Moveworks creates conversational chatbot for businesses
And last week, the Mountain View, Calif.-based company announced its latest innovation – Creator Studio – a so-called “no-code” platform for building custom conversational AI interfaces.
“No-code” platforms use a visual interface that enables non-technical users to build applications by dragging and dropping software applications to create a full app. Users don’t need any previous coding experience to build applications using no-code.
According to the company’s press release, Creator Studio makes it easy for anyone — regardless of their department or technical skill-set —"to quickly generate conversational AI use cases, search for information and take action across every application.”
Founded in 2016, Moveworks has the backing of more than a dozen venture firms including Alkeon Capital, Bain Capital, Ventures, Comerica Bank, ICONIQ Capital, Kleiner Perkins, Lightspeed Venture Partners, and Tiger Global. The company’s last valuation was $2.1 billion as of June 2021.
Hugging Face has released open-source competitor to ChatGPT
Meanwhile, AI startup Hugging Face announced that it has released an open-source alternative to OpenAI’s ChatGPT. It’s called HuggingChat and, according to its creator, can ”handle many of the tasks ChatGPT can, like writing code, drafting emails and composing rap lyrics.”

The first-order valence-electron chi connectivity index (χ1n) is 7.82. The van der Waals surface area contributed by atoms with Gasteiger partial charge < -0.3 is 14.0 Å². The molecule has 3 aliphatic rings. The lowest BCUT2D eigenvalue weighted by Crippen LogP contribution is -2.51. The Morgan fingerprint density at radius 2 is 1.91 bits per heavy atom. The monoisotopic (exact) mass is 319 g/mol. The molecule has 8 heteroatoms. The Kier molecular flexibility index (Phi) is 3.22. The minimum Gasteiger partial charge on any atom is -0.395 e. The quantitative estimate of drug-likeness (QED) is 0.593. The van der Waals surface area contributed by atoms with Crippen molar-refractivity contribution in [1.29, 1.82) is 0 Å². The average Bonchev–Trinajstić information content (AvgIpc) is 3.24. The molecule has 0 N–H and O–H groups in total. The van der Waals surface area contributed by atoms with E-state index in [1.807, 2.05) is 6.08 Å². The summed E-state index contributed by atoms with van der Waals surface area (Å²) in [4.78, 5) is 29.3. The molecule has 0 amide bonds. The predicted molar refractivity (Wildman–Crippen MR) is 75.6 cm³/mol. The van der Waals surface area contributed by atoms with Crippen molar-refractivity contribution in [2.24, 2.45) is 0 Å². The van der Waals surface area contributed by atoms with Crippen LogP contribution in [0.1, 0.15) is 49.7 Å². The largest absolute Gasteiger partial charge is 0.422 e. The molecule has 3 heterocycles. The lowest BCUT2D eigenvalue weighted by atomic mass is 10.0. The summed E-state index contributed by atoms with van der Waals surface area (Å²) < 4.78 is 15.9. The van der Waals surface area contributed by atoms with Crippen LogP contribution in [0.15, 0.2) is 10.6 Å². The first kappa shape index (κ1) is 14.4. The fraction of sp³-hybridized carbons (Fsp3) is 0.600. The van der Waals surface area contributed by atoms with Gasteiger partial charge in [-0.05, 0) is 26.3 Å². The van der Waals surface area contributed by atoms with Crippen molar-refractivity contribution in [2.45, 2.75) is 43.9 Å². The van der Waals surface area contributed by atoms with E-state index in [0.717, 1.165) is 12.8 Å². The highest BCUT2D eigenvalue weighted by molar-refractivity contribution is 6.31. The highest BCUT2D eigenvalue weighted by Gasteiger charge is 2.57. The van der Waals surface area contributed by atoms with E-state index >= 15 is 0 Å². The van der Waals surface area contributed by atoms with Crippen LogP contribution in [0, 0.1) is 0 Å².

A Techcrunch article reports that the AI model driving HuggingChat was developed by Open Assistant, a project organized by a German nonprofit.
Hugging Face has high ambitions for its AI products. It says that it wants to “build the assistant of the future” that can dynamically research information. The company also stated that it wants its AI technology to be open and accessible, “which means we must not only build a great assistant, but also make it small and efficient enough to run on consumer hardware.”
New York City-based Hugging Face was founded in 2016 and its last known valuation, as of May 2022, was $2 billion. Among its venture capital backers are AIX Ventures, Betaworks, Coatue, Sequoia Capital and basketball superstar Kevin Durant.
Nuclear fusion gaining respect and dollars from tech stars
Nuclear fusion is the same chemical process that powers the Sun. And in recent years, skeptics seemed to believe that backers of commercial nuclear fusion projects to create electricity wouldn't be able to achieve their goal.
But much of the skepticism seems to be falling by the wayside and a number of leading figures in the tech world are jumping aboard the nuclear fusion bandwagon, according to a recent article in The Wall Street Journal.
The nuclear fusion movement received a boost in December when a controlled fusion reaction at the Lawrence Livermore National Laboratory in California produced more energy than it consumed. This milestone is unprecedented, according to the U.S. Department of Energy.
The article reports that such luminaries in the world of tech and venture capital such as Jeff Bezos, Peter Thiel, Bill Gates Sam Altman and Marc Benioff are among those betting that the decades-long goal of building fusion reactors are “now within years of being reality.”
For example, Altman, the founder of OpenAI, the creator of ChatGPT, has invested in Helion Energy, one of the leading companies in the development of fusion reactors.
And both Gates, the founder of Microsoft, and Benioff, the CEO of Salesforce Inc., have investments in Commonwealth Fusion, which is developing compact power plants.